For this post, I’m going to stray away from music and write about Mad Men. (And you thought all I was writing about was Bob Dylan.)
By the end of the third season of Mad Men, Don Draper’s true identity is finally revealed to his wife Betty. Up until the confrontational moment, Don Draper was the epitome of cool. He was smooth, talked his way out of any problem. When he tells Betty that he was in fact born Dick Whitman having stolen the real Don Draper’s identity years earlier – the once smooth Draper becomes nervous. He can barely talk, and fumbles his cigarettes. He reverts back to the man whose life he was trying to escape.
At its heart, Mad Men is all about personal identity. Everybody has a secret on the show, and they all go to desperate lengths to cover up the lies. “You’ll find it’s easier to forget than you know,” Don tells a hospitalized Peggy Olson in Season Two. Having given birth at the same moment she found she was pregnant, Peggy also wants to move on. It’s only fitting Don would be the one to persuade her abandon her child and continue to work like absolutely happened. In a sense, Peggy is abandoning the normal constraints that women had in the early 60’s. She forges her way from secretary to copy-writer throughout the show’s run.
At first I wasn’t too sure about Mad Men to be honest. I missed the entire first season when it aired, and saw only about half of the second season when it aired. There seemed to be many episodes where nothing in particular happened. (Which as it turns out, a lot does happen but you could pick up on it if you watch the episodes in order.) A big criticism of Mad Men could be its insistence on playing up the politically incorrect ways of the age such as the constant smoking, drinking, and womanizing. But like a lot of things in Mad Men, it’s not so much for effect, but rather symbolic.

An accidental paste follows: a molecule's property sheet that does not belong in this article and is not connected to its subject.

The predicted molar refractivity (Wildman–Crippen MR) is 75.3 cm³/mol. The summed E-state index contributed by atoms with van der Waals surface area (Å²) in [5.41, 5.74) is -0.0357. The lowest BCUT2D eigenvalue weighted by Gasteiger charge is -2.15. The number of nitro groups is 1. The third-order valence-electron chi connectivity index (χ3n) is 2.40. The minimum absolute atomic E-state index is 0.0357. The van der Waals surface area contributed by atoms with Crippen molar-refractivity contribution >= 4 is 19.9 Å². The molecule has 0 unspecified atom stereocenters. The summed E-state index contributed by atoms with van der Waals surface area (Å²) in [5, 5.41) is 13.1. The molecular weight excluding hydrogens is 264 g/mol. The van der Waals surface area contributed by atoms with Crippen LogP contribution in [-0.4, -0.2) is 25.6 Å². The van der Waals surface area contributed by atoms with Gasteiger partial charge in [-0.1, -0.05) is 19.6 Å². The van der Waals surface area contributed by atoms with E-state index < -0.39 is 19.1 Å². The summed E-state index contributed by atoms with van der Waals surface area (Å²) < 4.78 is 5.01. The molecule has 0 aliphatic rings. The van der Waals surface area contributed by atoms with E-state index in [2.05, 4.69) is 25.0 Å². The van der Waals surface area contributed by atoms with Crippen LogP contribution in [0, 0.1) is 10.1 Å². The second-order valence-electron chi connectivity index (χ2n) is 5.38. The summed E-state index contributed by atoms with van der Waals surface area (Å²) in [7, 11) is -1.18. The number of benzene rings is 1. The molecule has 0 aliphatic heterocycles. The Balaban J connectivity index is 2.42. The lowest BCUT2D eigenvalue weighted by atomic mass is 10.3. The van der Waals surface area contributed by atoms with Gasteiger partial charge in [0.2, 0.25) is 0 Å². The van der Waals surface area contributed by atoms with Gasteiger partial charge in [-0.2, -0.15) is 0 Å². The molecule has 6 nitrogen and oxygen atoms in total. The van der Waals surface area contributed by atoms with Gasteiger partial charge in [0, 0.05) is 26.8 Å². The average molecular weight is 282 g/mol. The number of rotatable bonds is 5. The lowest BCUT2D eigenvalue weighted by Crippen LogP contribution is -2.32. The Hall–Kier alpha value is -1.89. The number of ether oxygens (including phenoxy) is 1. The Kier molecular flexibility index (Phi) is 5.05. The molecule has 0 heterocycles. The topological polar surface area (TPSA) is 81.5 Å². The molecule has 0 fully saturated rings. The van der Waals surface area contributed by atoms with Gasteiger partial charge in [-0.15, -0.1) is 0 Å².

“Your generation doesn’t know to drink,” Roger Sterling tells Don. Don suggests that he drinks because he’s likes it, and Don drinks because he has issues. Perhaps Don’s drinking is used to calm his nerves (as evidence when Betty finds out that he is in fact Dick Whitman) but he’s constantly longing for attention and companionship. Other characters do there fair share of sexual philandering (Roger Sterling even has a heart attack while having sex) but Don gets most of the blame. But for Don cheating on his wife isn’t just about cheating on his wife for a nice night full of sex. It’s about getting away from his bitch of a wife – but he never seems to be able to. Even though at several points he tries to run away with any one of his girlfriends. Ironically the only time that he is actually free from her, is when Betty discovers who he really is.
Any other show using the Kennedy Assassination as a crucial plot point might come off as crass. But for Mad Men, it represents the breakdown of everything that was previously known in the show – just as it was the end of an era in real life. Betty realizes that she can no longer be with Don. Roger’s daughter is set to get married that day, and the normally stiff and unsympathetic Pete Campbell is the only one who realizes that no one should be celebrating on that day. Not long after the Kennedy Assassination, the advertising firm of Sterling Cooper is uprooted, and a new firm is rebelliously created overnight.
Is Mad Men the greatest television show ever? If the rest of series’ run is as good as what’s come, then I say yes.